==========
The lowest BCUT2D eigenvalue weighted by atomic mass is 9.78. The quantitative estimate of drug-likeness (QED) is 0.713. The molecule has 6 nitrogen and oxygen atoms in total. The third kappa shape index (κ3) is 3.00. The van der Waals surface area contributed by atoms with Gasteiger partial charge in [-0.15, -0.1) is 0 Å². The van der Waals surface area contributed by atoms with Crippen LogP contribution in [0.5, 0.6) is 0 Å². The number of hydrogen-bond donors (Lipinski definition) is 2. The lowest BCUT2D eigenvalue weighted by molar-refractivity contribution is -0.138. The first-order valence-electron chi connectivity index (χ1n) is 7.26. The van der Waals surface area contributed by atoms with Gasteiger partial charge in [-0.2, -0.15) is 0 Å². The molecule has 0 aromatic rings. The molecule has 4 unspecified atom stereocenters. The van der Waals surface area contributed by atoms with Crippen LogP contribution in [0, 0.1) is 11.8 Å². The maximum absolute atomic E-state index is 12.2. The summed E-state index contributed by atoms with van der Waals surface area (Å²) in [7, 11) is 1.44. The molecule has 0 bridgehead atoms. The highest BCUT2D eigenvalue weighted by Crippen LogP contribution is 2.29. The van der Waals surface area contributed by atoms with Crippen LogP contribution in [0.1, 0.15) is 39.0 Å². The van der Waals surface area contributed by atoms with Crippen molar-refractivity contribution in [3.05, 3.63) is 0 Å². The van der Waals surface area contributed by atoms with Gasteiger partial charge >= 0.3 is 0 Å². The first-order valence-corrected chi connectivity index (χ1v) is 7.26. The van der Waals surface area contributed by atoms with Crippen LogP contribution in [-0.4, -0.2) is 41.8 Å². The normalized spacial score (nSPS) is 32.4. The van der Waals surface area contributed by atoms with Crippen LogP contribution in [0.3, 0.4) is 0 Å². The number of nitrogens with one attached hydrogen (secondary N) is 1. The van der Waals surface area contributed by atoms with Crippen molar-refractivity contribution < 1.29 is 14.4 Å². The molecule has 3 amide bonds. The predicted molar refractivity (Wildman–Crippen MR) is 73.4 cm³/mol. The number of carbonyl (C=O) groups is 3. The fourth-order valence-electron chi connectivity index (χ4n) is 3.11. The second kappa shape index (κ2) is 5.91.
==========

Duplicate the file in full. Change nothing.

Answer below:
The lowest BCUT2D eigenvalue weighted by atomic mass is 9.78. The quantitative estimate of drug-likeness (QED) is 0.713. The molecule has 6 nitrogen and oxygen atoms in total. The third kappa shape index (κ3) is 3.00. The van der Waals surface area contributed by atoms with Gasteiger partial charge in [-0.15, -0.1) is 0 Å². The van der Waals surface area contributed by atoms with Crippen LogP contribution in [0.5, 0.6) is 0 Å². The number of hydrogen-bond donors (Lipinski definition) is 2. The lowest BCUT2D eigenvalue weighted by molar-refractivity contribution is -0.138. The first-order valence-electron chi connectivity index (χ1n) is 7.26. The van der Waals surface area contributed by atoms with Gasteiger partial charge in [-0.2, -0.15) is 0 Å². The molecule has 0 aromatic rings. The molecule has 4 unspecified atom stereocenters. The van der Waals surface area contributed by atoms with Crippen LogP contribution in [0, 0.1) is 11.8 Å². The maximum absolute atomic E-state index is 12.2. The summed E-state index contributed by atoms with van der Waals surface area (Å²) in [7, 11) is 1.44. The molecule has 0 bridgehead atoms. The highest BCUT2D eigenvalue weighted by Crippen LogP contribution is 2.29. The van der Waals surface area contributed by atoms with Crippen LogP contribution in [0.1, 0.15) is 39.0 Å². The van der Waals surface area contributed by atoms with Crippen molar-refractivity contribution in [3.05, 3.63) is 0 Å². The van der Waals surface area contributed by atoms with Gasteiger partial charge >= 0.3 is 0 Å². The first-order valence-corrected chi connectivity index (χ1v) is 7.26. The van der Waals surface area contributed by atoms with Crippen LogP contribution in [-0.4, -0.2) is 41.8 Å². The normalized spacial score (nSPS) is 32.4. The van der Waals surface area contributed by atoms with Crippen LogP contribution in [0.3, 0.4) is 0 Å². The number of nitrogens with one attached hydrogen (secondary N) is 1. The van der Waals surface area contributed by atoms with Crippen molar-refractivity contribution < 1.29 is 14.4 Å². The molecule has 3 amide bonds. The predicted molar refractivity (Wildman–Crippen MR) is 73.4 cm³/mol. The number of carbonyl (C=O) groups is 3. The fourth-order valence-electron chi connectivity index (χ4n) is 3.11. The second kappa shape index (κ2) is 5.91.